Metabolomics has been increasingly used to measure the dynamic metabolic responses in dairy cows [13,14]. A metabolic pathway links series of chemical reactions in a cell. The pathways of metabolism enable us to break down or synthesize many important molecules and initiate efficient reactions quickly. Metabolomics and pathways have been characterized for pregnant dairy cows to seek biochemical insight into possible biological modules related to early pregnancy [15]. Blood plasma metabolome can be cheaply measured on a large number of animals compared to other -omics profiles used to predict RFI (e.g., transcriptomics of RNA sequencing, as in Salleh et al. (2017) [16]). Furthermore, metabolites are further downstream in the biological processes from DNA through RNA to proteins, and hence are closer to observable phenotypes. If metabolites are highly predictive of the RFI phenotype, it could be used in animal selection of low RFI for better herd management or for breeding.
Until now, metabolic profiling of cows and availability of predictive metabolic biomarkers for RFI are scarce. Therefore, one of the objectives of this study was to generate a better knowledge of underlying metabolic mechanisms that possibly characterize low and high RFI in Jerseys and Holsteins. The other objective was to identify potentially predictive metabolic biomarkers for RFIs. These objectives were achieved by designing a cattle experiment to provide an evaluation and temporal comparison of the plasmatic metabolome analysis. By combining pathway analysis methods, a gas chromatography-mass spectrometry (GC-MS) system was used in the identification of each metabolite to generate a better understanding of the metabolic mechanisms occurring in Nordic dairy cows. Metabolite set enrichment analysis (MSEA) was used to investigate a set of functionally related metabolites. A novel two-way integration of metabolomics and transcriptomics profiles in low and high RFI cows was used to link their genomic variation with their metabolomics variation and report upregulated and downregulated gene-metabolite combinations.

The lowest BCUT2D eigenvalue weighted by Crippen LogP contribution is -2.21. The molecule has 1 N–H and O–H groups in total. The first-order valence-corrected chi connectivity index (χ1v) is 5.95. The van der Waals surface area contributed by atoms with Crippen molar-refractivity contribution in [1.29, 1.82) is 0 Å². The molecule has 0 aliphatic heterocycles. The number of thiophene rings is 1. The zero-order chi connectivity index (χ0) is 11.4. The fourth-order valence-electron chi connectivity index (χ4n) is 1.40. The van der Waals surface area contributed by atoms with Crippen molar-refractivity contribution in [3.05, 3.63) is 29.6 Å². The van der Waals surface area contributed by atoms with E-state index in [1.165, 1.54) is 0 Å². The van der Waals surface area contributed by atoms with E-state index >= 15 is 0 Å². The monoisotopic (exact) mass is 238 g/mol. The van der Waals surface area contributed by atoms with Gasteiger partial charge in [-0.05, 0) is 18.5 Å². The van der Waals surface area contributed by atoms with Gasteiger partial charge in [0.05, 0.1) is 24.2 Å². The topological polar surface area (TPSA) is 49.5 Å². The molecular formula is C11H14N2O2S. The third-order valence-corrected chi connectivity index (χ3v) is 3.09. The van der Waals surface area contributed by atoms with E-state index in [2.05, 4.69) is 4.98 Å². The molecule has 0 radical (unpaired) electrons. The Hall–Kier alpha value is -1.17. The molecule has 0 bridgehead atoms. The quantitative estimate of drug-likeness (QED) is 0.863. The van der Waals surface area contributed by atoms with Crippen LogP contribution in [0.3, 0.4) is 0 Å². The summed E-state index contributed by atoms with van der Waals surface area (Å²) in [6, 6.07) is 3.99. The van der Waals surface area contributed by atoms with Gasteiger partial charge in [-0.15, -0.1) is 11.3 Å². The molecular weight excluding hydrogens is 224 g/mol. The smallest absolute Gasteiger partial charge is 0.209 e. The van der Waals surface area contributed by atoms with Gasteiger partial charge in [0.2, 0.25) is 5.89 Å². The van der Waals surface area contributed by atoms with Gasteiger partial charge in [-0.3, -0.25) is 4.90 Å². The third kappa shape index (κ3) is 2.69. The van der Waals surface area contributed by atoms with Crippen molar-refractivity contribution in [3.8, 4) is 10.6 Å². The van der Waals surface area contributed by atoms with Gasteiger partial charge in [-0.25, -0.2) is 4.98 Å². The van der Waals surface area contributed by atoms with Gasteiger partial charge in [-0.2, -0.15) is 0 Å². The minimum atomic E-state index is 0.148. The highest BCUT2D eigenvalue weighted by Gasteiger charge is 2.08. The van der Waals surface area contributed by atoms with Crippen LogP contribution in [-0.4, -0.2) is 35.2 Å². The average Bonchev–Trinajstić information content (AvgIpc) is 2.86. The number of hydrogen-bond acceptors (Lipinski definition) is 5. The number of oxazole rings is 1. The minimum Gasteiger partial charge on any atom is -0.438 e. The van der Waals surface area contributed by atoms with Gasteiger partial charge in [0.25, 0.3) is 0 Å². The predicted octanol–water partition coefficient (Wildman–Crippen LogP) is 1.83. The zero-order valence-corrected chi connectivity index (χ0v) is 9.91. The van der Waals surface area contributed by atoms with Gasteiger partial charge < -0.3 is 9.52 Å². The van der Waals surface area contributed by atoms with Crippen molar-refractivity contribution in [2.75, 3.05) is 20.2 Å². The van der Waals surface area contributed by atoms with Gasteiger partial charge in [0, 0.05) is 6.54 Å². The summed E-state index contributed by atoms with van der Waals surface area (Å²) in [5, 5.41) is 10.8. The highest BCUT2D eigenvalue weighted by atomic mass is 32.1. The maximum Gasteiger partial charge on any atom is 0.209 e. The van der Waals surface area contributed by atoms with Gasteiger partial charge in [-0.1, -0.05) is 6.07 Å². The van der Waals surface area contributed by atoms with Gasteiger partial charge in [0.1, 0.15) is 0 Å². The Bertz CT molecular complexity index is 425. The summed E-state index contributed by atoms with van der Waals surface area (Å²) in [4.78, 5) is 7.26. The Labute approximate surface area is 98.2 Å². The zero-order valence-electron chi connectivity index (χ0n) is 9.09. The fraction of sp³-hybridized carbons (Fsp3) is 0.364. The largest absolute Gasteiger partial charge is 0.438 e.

2. Results

2.1. Statistics of the Identified Metabolites and their Pearson Correlation Coefficients

Citric acid, heptadecanoic acid, hexadecanoic acid, octadecanoic acid, palmitoleic acid, pentadecanoic acid, and tetradecanoic acid of 37 identified metabolites from 20 plasma samples showed high values in Figure 1. Two breeds (Jersey and Holstein cows) and two RFIs (low and high) were found to show statistically significantly different values (P < 0.001) in these seven identified metabolites (Figure 1) after a Chi-squared test. The precision (%) of 4-amino-benzoic acid and malic acid were more than 50%, but their values were nearly 0 (Figure 1).